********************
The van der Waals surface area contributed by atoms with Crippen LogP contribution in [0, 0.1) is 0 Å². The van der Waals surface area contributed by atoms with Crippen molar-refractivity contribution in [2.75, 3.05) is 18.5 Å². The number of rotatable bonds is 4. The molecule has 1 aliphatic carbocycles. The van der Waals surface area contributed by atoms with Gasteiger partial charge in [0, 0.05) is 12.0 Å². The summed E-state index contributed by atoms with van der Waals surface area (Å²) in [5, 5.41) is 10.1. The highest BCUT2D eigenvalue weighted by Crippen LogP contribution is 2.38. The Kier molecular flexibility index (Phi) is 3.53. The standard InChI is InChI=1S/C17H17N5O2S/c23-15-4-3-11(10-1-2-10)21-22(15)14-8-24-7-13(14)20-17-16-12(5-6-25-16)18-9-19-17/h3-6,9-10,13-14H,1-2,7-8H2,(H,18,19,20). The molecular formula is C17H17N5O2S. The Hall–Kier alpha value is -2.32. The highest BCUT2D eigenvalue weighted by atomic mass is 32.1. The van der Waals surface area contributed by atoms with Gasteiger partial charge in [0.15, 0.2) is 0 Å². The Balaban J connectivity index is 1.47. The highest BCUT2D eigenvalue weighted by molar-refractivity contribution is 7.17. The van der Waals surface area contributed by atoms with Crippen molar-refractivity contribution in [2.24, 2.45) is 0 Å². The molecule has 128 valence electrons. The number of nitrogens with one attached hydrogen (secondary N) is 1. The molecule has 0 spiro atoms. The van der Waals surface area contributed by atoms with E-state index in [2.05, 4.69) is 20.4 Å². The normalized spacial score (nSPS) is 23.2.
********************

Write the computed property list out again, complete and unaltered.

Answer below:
The van der Waals surface area contributed by atoms with Crippen LogP contribution in [0, 0.1) is 0 Å². The van der Waals surface area contributed by atoms with Crippen molar-refractivity contribution in [2.75, 3.05) is 18.5 Å². The number of rotatable bonds is 4. The molecule has 1 aliphatic carbocycles. The van der Waals surface area contributed by atoms with Gasteiger partial charge in [0, 0.05) is 12.0 Å². The summed E-state index contributed by atoms with van der Waals surface area (Å²) in [5, 5.41) is 10.1. The highest BCUT2D eigenvalue weighted by Crippen LogP contribution is 2.38. The Kier molecular flexibility index (Phi) is 3.53. The standard InChI is InChI=1S/C17H17N5O2S/c23-15-4-3-11(10-1-2-10)21-22(15)14-8-24-7-13(14)20-17-16-12(5-6-25-16)18-9-19-17/h3-6,9-10,13-14H,1-2,7-8H2,(H,18,19,20). The molecular formula is C17H17N5O2S. The Hall–Kier alpha value is -2.32. The highest BCUT2D eigenvalue weighted by atomic mass is 32.1. The van der Waals surface area contributed by atoms with Gasteiger partial charge in [0.15, 0.2) is 0 Å². The Balaban J connectivity index is 1.47. The highest BCUT2D eigenvalue weighted by molar-refractivity contribution is 7.17. The van der Waals surface area contributed by atoms with Crippen molar-refractivity contribution in [2.24, 2.45) is 0 Å². The molecule has 128 valence electrons. The number of nitrogens with one attached hydrogen (secondary N) is 1. The molecule has 0 spiro atoms. The van der Waals surface area contributed by atoms with E-state index in [2.05, 4.69) is 20.4 Å². The normalized spacial score (nSPS) is 23.2.